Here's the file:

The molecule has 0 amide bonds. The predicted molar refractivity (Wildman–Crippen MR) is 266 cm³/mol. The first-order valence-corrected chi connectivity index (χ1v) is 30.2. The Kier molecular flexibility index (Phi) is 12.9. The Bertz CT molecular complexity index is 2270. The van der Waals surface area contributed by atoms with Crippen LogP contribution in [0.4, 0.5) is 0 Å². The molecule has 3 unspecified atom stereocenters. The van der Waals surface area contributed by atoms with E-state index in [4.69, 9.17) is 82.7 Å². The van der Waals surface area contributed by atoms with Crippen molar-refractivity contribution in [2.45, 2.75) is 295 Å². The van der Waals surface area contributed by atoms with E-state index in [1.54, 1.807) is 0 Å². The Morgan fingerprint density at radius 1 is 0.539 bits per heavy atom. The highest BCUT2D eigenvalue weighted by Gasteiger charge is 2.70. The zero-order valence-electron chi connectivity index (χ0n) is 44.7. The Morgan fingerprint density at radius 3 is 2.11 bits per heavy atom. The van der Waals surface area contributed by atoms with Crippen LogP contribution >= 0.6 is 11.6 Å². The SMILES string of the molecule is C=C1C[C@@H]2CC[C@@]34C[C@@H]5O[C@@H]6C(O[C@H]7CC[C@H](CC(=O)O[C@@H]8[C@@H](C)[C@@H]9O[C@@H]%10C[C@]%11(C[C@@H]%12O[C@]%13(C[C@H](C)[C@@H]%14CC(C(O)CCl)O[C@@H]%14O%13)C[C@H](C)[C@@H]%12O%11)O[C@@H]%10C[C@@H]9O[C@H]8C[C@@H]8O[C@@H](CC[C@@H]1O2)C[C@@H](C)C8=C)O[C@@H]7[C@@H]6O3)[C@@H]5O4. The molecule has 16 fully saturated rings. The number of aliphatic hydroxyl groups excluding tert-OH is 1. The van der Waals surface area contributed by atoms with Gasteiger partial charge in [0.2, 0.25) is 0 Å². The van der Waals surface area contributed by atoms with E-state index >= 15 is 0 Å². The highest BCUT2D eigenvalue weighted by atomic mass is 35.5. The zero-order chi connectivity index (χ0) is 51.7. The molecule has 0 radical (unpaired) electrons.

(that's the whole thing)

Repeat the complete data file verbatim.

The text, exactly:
The molecule has 0 amide bonds. The predicted molar refractivity (Wildman–Crippen MR) is 266 cm³/mol. The first-order valence-corrected chi connectivity index (χ1v) is 30.2. The Kier molecular flexibility index (Phi) is 12.9. The Bertz CT molecular complexity index is 2270. The van der Waals surface area contributed by atoms with Crippen LogP contribution in [0.4, 0.5) is 0 Å². The molecule has 3 unspecified atom stereocenters. The van der Waals surface area contributed by atoms with E-state index in [4.69, 9.17) is 82.7 Å². The van der Waals surface area contributed by atoms with Crippen molar-refractivity contribution in [2.45, 2.75) is 295 Å². The van der Waals surface area contributed by atoms with E-state index in [1.54, 1.807) is 0 Å². The Morgan fingerprint density at radius 1 is 0.539 bits per heavy atom. The highest BCUT2D eigenvalue weighted by Gasteiger charge is 2.70. The zero-order valence-electron chi connectivity index (χ0n) is 44.7. The Morgan fingerprint density at radius 3 is 2.11 bits per heavy atom. The van der Waals surface area contributed by atoms with Crippen LogP contribution >= 0.6 is 11.6 Å². The SMILES string of the molecule is C=C1C[C@@H]2CC[C@@]34C[C@@H]5O[C@@H]6C(O[C@H]7CC[C@H](CC(=O)O[C@@H]8[C@@H](C)[C@@H]9O[C@@H]%10C[C@]%11(C[C@@H]%12O[C@]%13(C[C@H](C)[C@@H]%14CC(C(O)CCl)O[C@@H]%14O%13)C[C@H](C)[C@@H]%12O%11)O[C@@H]%10C[C@@H]9O[C@H]8C[C@@H]8O[C@@H](CC[C@@H]1O2)C[C@@H](C)C8=C)O[C@@H]7[C@@H]6O3)[C@@H]5O4. The molecule has 16 fully saturated rings. The number of aliphatic hydroxyl groups excluding tert-OH is 1. The van der Waals surface area contributed by atoms with Gasteiger partial charge in [0.2, 0.25) is 0 Å². The van der Waals surface area contributed by atoms with E-state index >= 15 is 0 Å². The highest BCUT2D eigenvalue weighted by atomic mass is 35.5. The zero-order chi connectivity index (χ0) is 51.7. The molecule has 0 radical (unpaired) electrons.